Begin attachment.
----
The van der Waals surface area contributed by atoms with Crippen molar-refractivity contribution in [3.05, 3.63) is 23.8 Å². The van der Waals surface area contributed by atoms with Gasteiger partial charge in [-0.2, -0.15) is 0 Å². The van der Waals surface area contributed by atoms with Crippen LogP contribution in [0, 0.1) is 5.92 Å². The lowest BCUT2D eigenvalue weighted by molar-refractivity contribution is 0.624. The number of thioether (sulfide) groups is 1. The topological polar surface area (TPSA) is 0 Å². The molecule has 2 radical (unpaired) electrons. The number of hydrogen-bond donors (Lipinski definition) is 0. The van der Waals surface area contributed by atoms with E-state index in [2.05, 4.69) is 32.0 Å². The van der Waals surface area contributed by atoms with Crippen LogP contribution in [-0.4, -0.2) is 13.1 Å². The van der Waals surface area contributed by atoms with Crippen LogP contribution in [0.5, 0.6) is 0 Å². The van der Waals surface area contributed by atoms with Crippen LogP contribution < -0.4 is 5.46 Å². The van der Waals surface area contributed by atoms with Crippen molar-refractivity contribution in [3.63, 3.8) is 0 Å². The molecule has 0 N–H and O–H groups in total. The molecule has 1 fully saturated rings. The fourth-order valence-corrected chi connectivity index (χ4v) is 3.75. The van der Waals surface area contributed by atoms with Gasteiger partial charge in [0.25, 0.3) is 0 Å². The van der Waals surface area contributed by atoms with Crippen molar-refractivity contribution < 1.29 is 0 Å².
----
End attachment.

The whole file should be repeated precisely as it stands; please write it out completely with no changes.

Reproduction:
The van der Waals surface area contributed by atoms with Crippen molar-refractivity contribution in [3.05, 3.63) is 23.8 Å². The van der Waals surface area contributed by atoms with Gasteiger partial charge in [-0.2, -0.15) is 0 Å². The van der Waals surface area contributed by atoms with Crippen LogP contribution in [0, 0.1) is 5.92 Å². The lowest BCUT2D eigenvalue weighted by molar-refractivity contribution is 0.624. The number of thioether (sulfide) groups is 1. The topological polar surface area (TPSA) is 0 Å². The molecule has 2 radical (unpaired) electrons. The number of hydrogen-bond donors (Lipinski definition) is 0. The van der Waals surface area contributed by atoms with E-state index in [2.05, 4.69) is 32.0 Å². The van der Waals surface area contributed by atoms with Crippen LogP contribution in [-0.4, -0.2) is 13.1 Å². The van der Waals surface area contributed by atoms with Crippen LogP contribution in [0.5, 0.6) is 0 Å². The van der Waals surface area contributed by atoms with Crippen LogP contribution < -0.4 is 5.46 Å². The van der Waals surface area contributed by atoms with Crippen molar-refractivity contribution in [3.63, 3.8) is 0 Å². The molecule has 0 N–H and O–H groups in total. The molecule has 1 fully saturated rings. The fourth-order valence-corrected chi connectivity index (χ4v) is 3.75. The van der Waals surface area contributed by atoms with Gasteiger partial charge in [0.25, 0.3) is 0 Å². The van der Waals surface area contributed by atoms with Crippen molar-refractivity contribution < 1.29 is 0 Å².